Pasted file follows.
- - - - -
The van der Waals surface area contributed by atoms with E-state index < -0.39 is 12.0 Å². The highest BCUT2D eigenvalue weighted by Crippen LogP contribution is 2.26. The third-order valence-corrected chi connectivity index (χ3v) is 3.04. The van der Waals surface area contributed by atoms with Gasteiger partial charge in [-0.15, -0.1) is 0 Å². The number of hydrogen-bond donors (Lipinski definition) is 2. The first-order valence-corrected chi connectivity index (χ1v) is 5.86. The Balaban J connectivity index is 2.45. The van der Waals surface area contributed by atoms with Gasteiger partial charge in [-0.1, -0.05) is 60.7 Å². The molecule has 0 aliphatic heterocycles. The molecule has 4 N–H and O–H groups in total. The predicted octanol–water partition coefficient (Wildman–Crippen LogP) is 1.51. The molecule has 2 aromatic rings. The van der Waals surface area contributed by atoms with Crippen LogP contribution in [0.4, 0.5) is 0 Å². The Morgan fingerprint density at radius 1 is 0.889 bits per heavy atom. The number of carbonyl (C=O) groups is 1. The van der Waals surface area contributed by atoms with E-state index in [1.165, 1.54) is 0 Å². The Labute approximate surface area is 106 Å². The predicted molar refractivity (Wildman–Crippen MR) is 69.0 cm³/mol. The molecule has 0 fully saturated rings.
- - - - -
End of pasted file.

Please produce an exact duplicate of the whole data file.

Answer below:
The van der Waals surface area contributed by atoms with E-state index < -0.39 is 12.0 Å². The highest BCUT2D eigenvalue weighted by Crippen LogP contribution is 2.26. The third-order valence-corrected chi connectivity index (χ3v) is 3.04. The van der Waals surface area contributed by atoms with Gasteiger partial charge in [-0.15, -0.1) is 0 Å². The number of hydrogen-bond donors (Lipinski definition) is 2. The first-order valence-corrected chi connectivity index (χ1v) is 5.86. The Balaban J connectivity index is 2.45. The van der Waals surface area contributed by atoms with Gasteiger partial charge in [-0.1, -0.05) is 60.7 Å². The molecule has 0 aliphatic heterocycles. The molecule has 4 N–H and O–H groups in total. The predicted octanol–water partition coefficient (Wildman–Crippen LogP) is 1.51. The molecule has 2 aromatic rings. The van der Waals surface area contributed by atoms with Crippen LogP contribution in [0.4, 0.5) is 0 Å². The Morgan fingerprint density at radius 1 is 0.889 bits per heavy atom. The number of carbonyl (C=O) groups is 1. The van der Waals surface area contributed by atoms with E-state index in [1.165, 1.54) is 0 Å². The Labute approximate surface area is 106 Å². The predicted molar refractivity (Wildman–Crippen MR) is 69.0 cm³/mol. The molecule has 0 fully saturated rings.